An unimaginable 2 billion people could become displaced from their homes by 2100 due to climate change-related rising ocean levels.
That would be about one-fifth of the world’s population at that time, and account for those who live near coastlines, according to new Cornell University research.
“We’re going to have more people on less land and sooner than we think,” the study’s lead author, Charles Geisler, said in a statement. “The future rise in global mean sea level probably won’t be gradual, yet few policy makers are taking stock of the significant barriers to entry that coastal climate refugees, like other refugees, will encounter when they migrate to higher ground.”
By 2100, Earth’s rising population is expected to reach 11 billion, according to the United Nations. As oceans swell from melting sea ice and coastlines are pushed inland, the sea water will ruin fertile land, making it more difficult for nations to feed that many people. And landmass available to live on will be diminished.
The researchers at Cornell estimate that these issues, exacerbated by climate change, will create 1.4 billion refugees by 2060. Geisler said that number could reach 2 billion by 2100.
He admits that these predictions are based on the worst case scenario. “We project what will happen if the entire low elevation coastal zone is lost due to swollen oceans — swelling caused by more melt water (glaciers and ice sheets) and warmer oceans,” Geisler told the Daily News. “That’s where the 1.4 billion becomes relevant. Permanent flooding of the low elevation coastal zone means land 10 meters above mean sea level would be lost to ocean encroachment.
“This is a sobering possibility, as it exceeds most estimates of what could happen within a century or two…Sea level changes and the climate forces behind them aren’t going to be linear, slow, or predictable. Ocean tides and currents themselves are changing; together with ever-stronger storm systems, they spell inland surge effects such as we have seldom seen.”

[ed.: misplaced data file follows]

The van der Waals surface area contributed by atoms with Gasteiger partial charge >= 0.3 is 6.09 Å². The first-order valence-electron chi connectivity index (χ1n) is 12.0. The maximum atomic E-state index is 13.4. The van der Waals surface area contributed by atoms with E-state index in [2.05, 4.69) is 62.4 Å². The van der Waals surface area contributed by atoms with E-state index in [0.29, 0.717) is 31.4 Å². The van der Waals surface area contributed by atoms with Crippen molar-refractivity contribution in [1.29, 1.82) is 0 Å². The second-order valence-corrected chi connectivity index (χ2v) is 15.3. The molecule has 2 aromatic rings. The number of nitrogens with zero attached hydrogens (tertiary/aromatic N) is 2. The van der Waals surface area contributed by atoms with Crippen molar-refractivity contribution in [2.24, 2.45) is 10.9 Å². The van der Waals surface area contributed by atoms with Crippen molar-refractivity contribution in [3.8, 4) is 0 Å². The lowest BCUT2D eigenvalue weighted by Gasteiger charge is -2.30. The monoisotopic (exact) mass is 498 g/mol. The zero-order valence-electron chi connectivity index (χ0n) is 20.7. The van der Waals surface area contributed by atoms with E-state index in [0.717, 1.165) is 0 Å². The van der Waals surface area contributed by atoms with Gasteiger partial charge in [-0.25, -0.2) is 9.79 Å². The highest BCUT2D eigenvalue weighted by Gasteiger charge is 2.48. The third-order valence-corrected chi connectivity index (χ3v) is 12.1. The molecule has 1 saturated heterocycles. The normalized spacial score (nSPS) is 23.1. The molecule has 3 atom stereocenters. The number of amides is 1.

By collecting climate and demographic research, such as a 2015 study that cites, “mean sea levels could rise by one meter or more by 2100,” Geisler came to the astounding figure of 2 billion displaced people. The 2015 study also said that by 2060, about 1.4 billion people living in coastal areas would be at risk of losing their homes to the sea. These numbers are up from a 2009 estimate — based on older understandings of population growth and the effects of climate change — which concluded that up to 350 million people could be displaced by 2050.
In places like Florida — the second largest coastline in the U.S., state and local officials have planned for a “coastal exodus,” Geisler said, and other places like China need to begin anticipating weather-induced population shifts that drive people inland. Those moves will drive up greenhouse gasses that are already escalating global warming.
Low-elevation coastal zones also need to prepare for the storm surges associated with climate change.
Geisler and his team believe that land conflicts — caused by displaced people struggling to find places to live — could lead to the selling of public land and spaces for human settlement.
“The pressure is on us to contain greenhouse gas emissions at present levels,” he said. “It’s the best ‘future proofing’ against climate change, sea level rise and the catastrophic consequences likely to play out on coasts, as well as inland in the future.”
Refugees resulting from climate change were already an issue this past April in the Dominican Republic, where the Ozama River flooded during a storm, forcing people to permanently abandon their homes.
And in Virginia, despite President Trump’s call “not to worry,” scientists are giving Tangier Island about 20 years before it’s under water.